By Blake Neff - 04/08/14 09:00 PM EDT
Members of the Senate Armed Services Committee on Tuesday indicated support for delaying a plan that would shift resources and cut National Guard personnel, over the clear objections of senior Army officials.
The Army has finalized a decision to transfer all of the Guard’s AH-64 Apache attack helicopters to the active Army and replace them with 111 UH-60 Black Hawk helicopters. That change would result in cuts of several thousand Guard personnel and is part of a broader package that would lead to 19,000 soldiers cut from the Guard.
“My personal opinion is that it never hurts to have another look,” he said.
Sen. Lindsey Graham (R-S.C.) added that he was planning to propose an independent Senate commission, similar to one already proposed by Rep. Joe Wilson (R-S.C.) in the House, to evaluate the force structure changes. Graham was sharply critical of the plan, saying after the hearing that taking away its Apaches would “transform how the Guard works” by depriving it of direct combat utility.
“Taking the Apaches away from the Army National Guard is a huge change,” Graham said. “The Guard has been a combat arms reserve force, and by taking the attack helicopters out of the card, they have no more combat mission in aviation.
“It’s not the number of aircraft, [the problem is] losing the mission.”
But talk of a commission was hotly opposed by Army officials who have backed the force structure change plan and want to see it move ahead quickly. According to Army Chief of Staff Gen. Raymond Odierno, who also testified at the hearing, these and other adjustments to the air assets of the National Guard would save $12 billion in the next several years.
He said the adjustments would let the Army retire the OH-58 Kiowa helicopter and avoid expensive upgrades.
Odierno said a commission would prevent the force structure from being made, and waste time and money while it studies the issue further. He said those delays would cost up to $1 billion per year and force the Army to deactivate as many as 30,000 active Army troops.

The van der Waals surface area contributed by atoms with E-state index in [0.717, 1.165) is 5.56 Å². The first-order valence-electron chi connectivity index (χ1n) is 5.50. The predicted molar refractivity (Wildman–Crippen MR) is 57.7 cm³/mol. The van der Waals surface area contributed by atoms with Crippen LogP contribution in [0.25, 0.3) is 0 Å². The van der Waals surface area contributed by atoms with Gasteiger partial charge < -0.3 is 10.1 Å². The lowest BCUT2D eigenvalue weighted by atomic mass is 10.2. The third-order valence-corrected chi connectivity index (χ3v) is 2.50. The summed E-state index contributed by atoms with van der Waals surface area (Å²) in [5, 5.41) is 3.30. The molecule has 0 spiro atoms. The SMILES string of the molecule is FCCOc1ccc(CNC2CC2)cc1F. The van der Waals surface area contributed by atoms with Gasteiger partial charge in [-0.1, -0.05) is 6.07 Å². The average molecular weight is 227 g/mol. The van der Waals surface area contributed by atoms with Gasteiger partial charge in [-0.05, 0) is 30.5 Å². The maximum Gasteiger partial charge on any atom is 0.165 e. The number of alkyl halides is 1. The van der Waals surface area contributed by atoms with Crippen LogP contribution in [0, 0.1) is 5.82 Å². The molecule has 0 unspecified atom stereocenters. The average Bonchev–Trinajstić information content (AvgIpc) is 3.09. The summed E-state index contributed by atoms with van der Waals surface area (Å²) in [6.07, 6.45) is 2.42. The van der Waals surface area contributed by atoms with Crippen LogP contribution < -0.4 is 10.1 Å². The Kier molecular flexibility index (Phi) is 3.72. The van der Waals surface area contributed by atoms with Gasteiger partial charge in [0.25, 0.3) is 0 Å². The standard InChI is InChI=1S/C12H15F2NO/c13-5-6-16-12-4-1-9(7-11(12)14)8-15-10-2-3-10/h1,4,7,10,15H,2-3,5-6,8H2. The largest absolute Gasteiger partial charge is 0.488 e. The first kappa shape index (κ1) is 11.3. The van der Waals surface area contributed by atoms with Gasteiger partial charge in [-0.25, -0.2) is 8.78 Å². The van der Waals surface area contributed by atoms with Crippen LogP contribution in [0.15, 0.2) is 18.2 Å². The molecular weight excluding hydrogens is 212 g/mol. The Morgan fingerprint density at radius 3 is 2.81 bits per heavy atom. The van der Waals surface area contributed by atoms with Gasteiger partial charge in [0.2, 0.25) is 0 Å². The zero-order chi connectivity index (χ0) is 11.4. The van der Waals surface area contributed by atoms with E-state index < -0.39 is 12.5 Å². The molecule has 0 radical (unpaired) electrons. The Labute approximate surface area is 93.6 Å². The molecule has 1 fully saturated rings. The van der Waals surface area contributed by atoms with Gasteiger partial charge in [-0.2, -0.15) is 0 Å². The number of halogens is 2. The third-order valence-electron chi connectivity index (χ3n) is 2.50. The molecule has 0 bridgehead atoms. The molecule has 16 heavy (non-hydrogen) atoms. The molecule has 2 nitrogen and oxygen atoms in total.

Lt. Gen. Jeffrey Talley, chief of the Army Reserve, supported Odierno, saying he believed the Army could show leadership in navigating its budget challenges. “It’s not clear to me why we need an Army commission,” he said.
Sen. Mark Udall (D-Colo.) asked Grass whether depriving the Guard of attack aircraft would relegate it to a support role rather than a full combat arm, and Grass indicated that many states share this same fear.
“I’ve received letters from governors ... and there’s a concern. They want to stay as a combat reserve of the Army and the Air Force, so it is a concern for us,” Grass said.
Sen. Jeff Sessions (R-Ala.), meanwhile, said he’s worried about the morale of the Guard if Apache pilots and other personnel who had served for years are told they “aren’t needed anymore.”
Committee Chairman Carl Levin (D-Mich.) was one senator clearly opposed to reopening the issue. He said the generals had made a strong case for the proposed changes and praised Grass for endorsing them.
“Gen. Grass ... was very responsible in his comments this morning,” Levin said, “[in] avoiding any kind of appearance that could look or be divisive.”
Grass’s comments seemed to fall short of a ringing endorsement, however. When asked at the hearing with Army officials next to him what he thought about the final decision to move ahead with the force structure change, he said only that he lost the argument.
“The decision’s been made. I provided my best military advice, and I provided options. But now that the decision’s been made, I have to plan for the future,” Grass said.